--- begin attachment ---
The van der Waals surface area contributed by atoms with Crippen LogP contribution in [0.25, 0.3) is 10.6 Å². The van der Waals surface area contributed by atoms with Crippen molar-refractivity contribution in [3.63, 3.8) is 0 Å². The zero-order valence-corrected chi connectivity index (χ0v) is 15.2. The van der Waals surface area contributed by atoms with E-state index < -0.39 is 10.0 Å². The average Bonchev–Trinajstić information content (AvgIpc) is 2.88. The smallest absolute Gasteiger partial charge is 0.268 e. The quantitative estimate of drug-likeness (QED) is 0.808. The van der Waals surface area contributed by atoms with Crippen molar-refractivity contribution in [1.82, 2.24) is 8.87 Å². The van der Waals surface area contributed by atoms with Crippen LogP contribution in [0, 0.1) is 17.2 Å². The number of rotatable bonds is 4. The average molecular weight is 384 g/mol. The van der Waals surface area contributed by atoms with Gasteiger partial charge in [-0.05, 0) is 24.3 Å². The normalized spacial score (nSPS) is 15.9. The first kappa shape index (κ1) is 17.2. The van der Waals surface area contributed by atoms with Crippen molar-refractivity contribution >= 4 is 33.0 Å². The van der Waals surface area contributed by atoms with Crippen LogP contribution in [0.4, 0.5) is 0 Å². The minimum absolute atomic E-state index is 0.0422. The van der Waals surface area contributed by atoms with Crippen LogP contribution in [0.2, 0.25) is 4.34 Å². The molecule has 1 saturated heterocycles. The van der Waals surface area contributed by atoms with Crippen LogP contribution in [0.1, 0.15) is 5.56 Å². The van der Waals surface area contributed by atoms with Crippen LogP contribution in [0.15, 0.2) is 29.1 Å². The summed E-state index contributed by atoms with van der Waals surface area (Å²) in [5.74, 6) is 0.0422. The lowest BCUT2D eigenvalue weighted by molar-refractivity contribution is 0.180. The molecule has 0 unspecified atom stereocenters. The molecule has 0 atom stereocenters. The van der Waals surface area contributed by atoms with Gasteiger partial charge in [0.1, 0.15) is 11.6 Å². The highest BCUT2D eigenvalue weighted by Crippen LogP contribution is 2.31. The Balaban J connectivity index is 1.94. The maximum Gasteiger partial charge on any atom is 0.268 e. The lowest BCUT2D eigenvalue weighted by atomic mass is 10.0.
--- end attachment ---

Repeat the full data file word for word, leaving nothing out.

The van der Waals surface area contributed by atoms with Crippen LogP contribution in [0.25, 0.3) is 10.6 Å². The van der Waals surface area contributed by atoms with Crippen molar-refractivity contribution in [3.63, 3.8) is 0 Å². The zero-order valence-corrected chi connectivity index (χ0v) is 15.2. The van der Waals surface area contributed by atoms with E-state index < -0.39 is 10.0 Å². The average Bonchev–Trinajstić information content (AvgIpc) is 2.88. The smallest absolute Gasteiger partial charge is 0.268 e. The quantitative estimate of drug-likeness (QED) is 0.808. The van der Waals surface area contributed by atoms with Crippen molar-refractivity contribution in [1.82, 2.24) is 8.87 Å². The van der Waals surface area contributed by atoms with Crippen LogP contribution in [0, 0.1) is 17.2 Å². The number of rotatable bonds is 4. The average molecular weight is 384 g/mol. The van der Waals surface area contributed by atoms with Gasteiger partial charge in [-0.05, 0) is 24.3 Å². The normalized spacial score (nSPS) is 15.9. The first kappa shape index (κ1) is 17.2. The van der Waals surface area contributed by atoms with Crippen molar-refractivity contribution >= 4 is 33.0 Å². The van der Waals surface area contributed by atoms with Crippen LogP contribution in [0.4, 0.5) is 0 Å². The minimum absolute atomic E-state index is 0.0422. The van der Waals surface area contributed by atoms with Crippen LogP contribution in [0.2, 0.25) is 4.34 Å². The molecule has 1 saturated heterocycles. The van der Waals surface area contributed by atoms with Crippen LogP contribution in [0.1, 0.15) is 5.56 Å². The van der Waals surface area contributed by atoms with Crippen LogP contribution in [0.15, 0.2) is 29.1 Å². The summed E-state index contributed by atoms with van der Waals surface area (Å²) in [5.74, 6) is 0.0422. The lowest BCUT2D eigenvalue weighted by molar-refractivity contribution is 0.180. The molecule has 0 unspecified atom stereocenters. The molecule has 0 atom stereocenters. The van der Waals surface area contributed by atoms with Gasteiger partial charge in [0.1, 0.15) is 11.6 Å². The highest BCUT2D eigenvalue weighted by Crippen LogP contribution is 2.31. The Balaban J connectivity index is 1.94. The maximum Gasteiger partial charge on any atom is 0.268 e. The lowest BCUT2D eigenvalue weighted by atomic mass is 10.0.